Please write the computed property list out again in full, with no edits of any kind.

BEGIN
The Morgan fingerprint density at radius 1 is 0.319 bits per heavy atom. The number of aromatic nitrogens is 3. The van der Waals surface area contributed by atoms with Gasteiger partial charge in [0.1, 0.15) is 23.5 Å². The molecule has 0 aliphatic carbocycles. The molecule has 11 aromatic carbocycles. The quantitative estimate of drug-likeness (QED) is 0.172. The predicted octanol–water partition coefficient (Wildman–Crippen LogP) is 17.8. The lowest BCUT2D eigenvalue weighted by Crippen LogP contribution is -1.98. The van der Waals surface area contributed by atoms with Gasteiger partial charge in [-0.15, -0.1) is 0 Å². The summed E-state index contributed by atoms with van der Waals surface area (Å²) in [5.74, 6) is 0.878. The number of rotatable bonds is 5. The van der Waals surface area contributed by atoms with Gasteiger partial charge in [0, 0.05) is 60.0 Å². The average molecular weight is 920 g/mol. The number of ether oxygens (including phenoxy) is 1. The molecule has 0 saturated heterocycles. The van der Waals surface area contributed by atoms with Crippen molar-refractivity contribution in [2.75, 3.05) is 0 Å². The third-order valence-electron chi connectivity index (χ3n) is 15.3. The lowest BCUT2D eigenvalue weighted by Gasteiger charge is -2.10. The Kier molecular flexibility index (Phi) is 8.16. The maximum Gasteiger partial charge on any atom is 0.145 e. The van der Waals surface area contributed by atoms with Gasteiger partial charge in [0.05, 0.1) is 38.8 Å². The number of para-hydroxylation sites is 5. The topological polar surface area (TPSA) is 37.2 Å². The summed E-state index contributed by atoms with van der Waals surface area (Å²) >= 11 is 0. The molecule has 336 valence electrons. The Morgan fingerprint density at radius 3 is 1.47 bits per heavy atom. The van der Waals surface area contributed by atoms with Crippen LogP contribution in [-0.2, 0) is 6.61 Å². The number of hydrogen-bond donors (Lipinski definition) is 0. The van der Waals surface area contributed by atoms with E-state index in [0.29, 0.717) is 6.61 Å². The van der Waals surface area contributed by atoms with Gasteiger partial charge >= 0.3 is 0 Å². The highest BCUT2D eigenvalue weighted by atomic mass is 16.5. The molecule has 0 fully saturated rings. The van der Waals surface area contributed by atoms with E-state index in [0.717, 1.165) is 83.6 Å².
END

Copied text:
The Morgan fingerprint density at radius 1 is 0.319 bits per heavy atom. The number of aromatic nitrogens is 3. The van der Waals surface area contributed by atoms with Gasteiger partial charge in [0.1, 0.15) is 23.5 Å². The molecule has 0 aliphatic carbocycles. The molecule has 11 aromatic carbocycles. The quantitative estimate of drug-likeness (QED) is 0.172. The predicted octanol–water partition coefficient (Wildman–Crippen LogP) is 17.8. The lowest BCUT2D eigenvalue weighted by Crippen LogP contribution is -1.98. The van der Waals surface area contributed by atoms with Gasteiger partial charge in [-0.15, -0.1) is 0 Å². The summed E-state index contributed by atoms with van der Waals surface area (Å²) in [5.74, 6) is 0.878. The number of rotatable bonds is 5. The van der Waals surface area contributed by atoms with Gasteiger partial charge in [0, 0.05) is 60.0 Å². The average molecular weight is 920 g/mol. The number of ether oxygens (including phenoxy) is 1. The molecule has 0 saturated heterocycles. The van der Waals surface area contributed by atoms with Crippen molar-refractivity contribution in [2.75, 3.05) is 0 Å². The third-order valence-electron chi connectivity index (χ3n) is 15.3. The lowest BCUT2D eigenvalue weighted by Gasteiger charge is -2.10. The Kier molecular flexibility index (Phi) is 8.16. The maximum Gasteiger partial charge on any atom is 0.145 e. The van der Waals surface area contributed by atoms with Gasteiger partial charge in [0.05, 0.1) is 38.8 Å². The number of para-hydroxylation sites is 5. The topological polar surface area (TPSA) is 37.2 Å². The summed E-state index contributed by atoms with van der Waals surface area (Å²) >= 11 is 0. The molecule has 336 valence electrons. The Morgan fingerprint density at radius 3 is 1.47 bits per heavy atom. The van der Waals surface area contributed by atoms with Crippen LogP contribution in [-0.2, 0) is 6.61 Å². The number of hydrogen-bond donors (Lipinski definition) is 0. The van der Waals surface area contributed by atoms with E-state index in [0.29, 0.717) is 6.61 Å². The van der Waals surface area contributed by atoms with Gasteiger partial charge >= 0.3 is 0 Å². The highest BCUT2D eigenvalue weighted by atomic mass is 16.5. The molecule has 0 fully saturated rings. The van der Waals surface area contributed by atoms with E-state index in [0.717, 1.165) is 83.6 Å².